KEY DATA: Sales: -0.2%; Gasoline: -4.4%; “Control”: 0%/ PPI: -0.2%; Finished Consumer Goods less Food and Energy: +0.3%; Services: 0%
IN A NUTSHELL: “As the latest FOMC meeting starts, the members are faced with a consumer that is far from exuberant and prices that are well contained.”
WHAT IT MEANS: The Fed members are meeting to figure out what to do next, if anything, and today’s numbers are no help. Not surprisingly, retail sales fell in February. Lower gasoline prices and a modest decline in vehicle sales were major factors in the drop. But there were also declines in furniture, electronics and appliances, department stores and supermarkets. We even bought less online. The only strong areas were clothing, building supplies and restaurants. Eating out is once again in. So-called “control group” sales, which exclude autos, gasoline, building materials and food services, were flat. Since this measure best mirrors the GDP consumption number, it points to less than stellar household spending this quarter, especially since last month’s control group gains was revised downward sharply.
On the inflation front, wholesale prices declined, as usual. With another sharp drop in energy costs, a fall in overall producer costs was a given. Most other areas were also tame. There was no rise in services costs, which had been driving the index. However, prices of finished consumer goods excluding food and energy continue to increase faster than any other category, indicating pressure on household prices may be building. Looking down the road, the pipeline appears to be largely empty. Intermediate and unprocessed goods prices were also largely down over the month.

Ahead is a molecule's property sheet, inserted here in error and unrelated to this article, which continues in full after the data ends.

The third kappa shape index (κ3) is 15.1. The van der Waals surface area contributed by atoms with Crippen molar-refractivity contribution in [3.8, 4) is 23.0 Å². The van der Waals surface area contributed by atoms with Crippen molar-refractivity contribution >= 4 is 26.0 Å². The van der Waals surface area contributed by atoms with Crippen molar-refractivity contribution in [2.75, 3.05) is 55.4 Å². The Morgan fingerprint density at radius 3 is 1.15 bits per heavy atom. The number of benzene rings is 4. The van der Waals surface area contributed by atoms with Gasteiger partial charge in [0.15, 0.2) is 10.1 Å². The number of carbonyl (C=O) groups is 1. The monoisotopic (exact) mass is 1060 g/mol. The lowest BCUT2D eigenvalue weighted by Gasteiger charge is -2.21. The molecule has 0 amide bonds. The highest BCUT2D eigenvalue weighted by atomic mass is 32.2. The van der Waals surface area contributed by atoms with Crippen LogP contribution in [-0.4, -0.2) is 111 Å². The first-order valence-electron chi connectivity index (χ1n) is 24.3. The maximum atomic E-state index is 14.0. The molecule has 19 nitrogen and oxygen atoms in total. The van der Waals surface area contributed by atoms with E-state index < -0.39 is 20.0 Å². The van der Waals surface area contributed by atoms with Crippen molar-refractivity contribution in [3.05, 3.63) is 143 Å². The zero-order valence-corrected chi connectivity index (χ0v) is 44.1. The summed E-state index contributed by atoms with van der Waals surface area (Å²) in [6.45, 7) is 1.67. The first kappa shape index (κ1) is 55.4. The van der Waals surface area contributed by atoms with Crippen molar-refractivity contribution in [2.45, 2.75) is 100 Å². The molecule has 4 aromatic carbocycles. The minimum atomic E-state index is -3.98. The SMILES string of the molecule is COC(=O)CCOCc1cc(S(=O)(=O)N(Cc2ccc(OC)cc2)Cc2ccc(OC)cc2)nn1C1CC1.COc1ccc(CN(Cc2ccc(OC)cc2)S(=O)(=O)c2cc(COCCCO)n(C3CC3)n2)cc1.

One other number was released today and it was a good one. The New York Fed’s Empire State manufacturing index rose sharply. What it now shows is that instead of declining dramatically, the New York manufacturing sector is starting to increase, though modestly. Orders are picking up and expectations are rising. Hiring, however, has remains stunted.
MARKETS AND FED POLICY IMPLICATIONS: Well, if you don’t like the economic data, wait a month and they will be revised. That is what happened with the retail sales numbers, which is a warning to the Fed. What you see today may not be what you see not too far down the road. The FOMC made that mistake in September, when it saw all sorts of weakness around the world and stepped back from hiking. That was also the case in January, when the Committee was again worried about the world and commodity prices. One constant, whether the Fed members wanted to accept it or not, was that the U.S. economy was in good shape. It is, but is it in as good a shape as we thought when the data told us consumers were spending this quarter? The retail sales report will only make it more difficult for those on the Fed who want to resume the tightening process. That said, with incomes rising and job growth strong, the prospects are for households to spend on things other than vehicles, both new and used. All those new vehicle loans – and the resultant monthly payments – are sapping consumer buying capacity. Still, household spending is disappointing and that could temper the statement that the Committee issues as well as Chair Yellen’s comments at tomorrow’s press conference.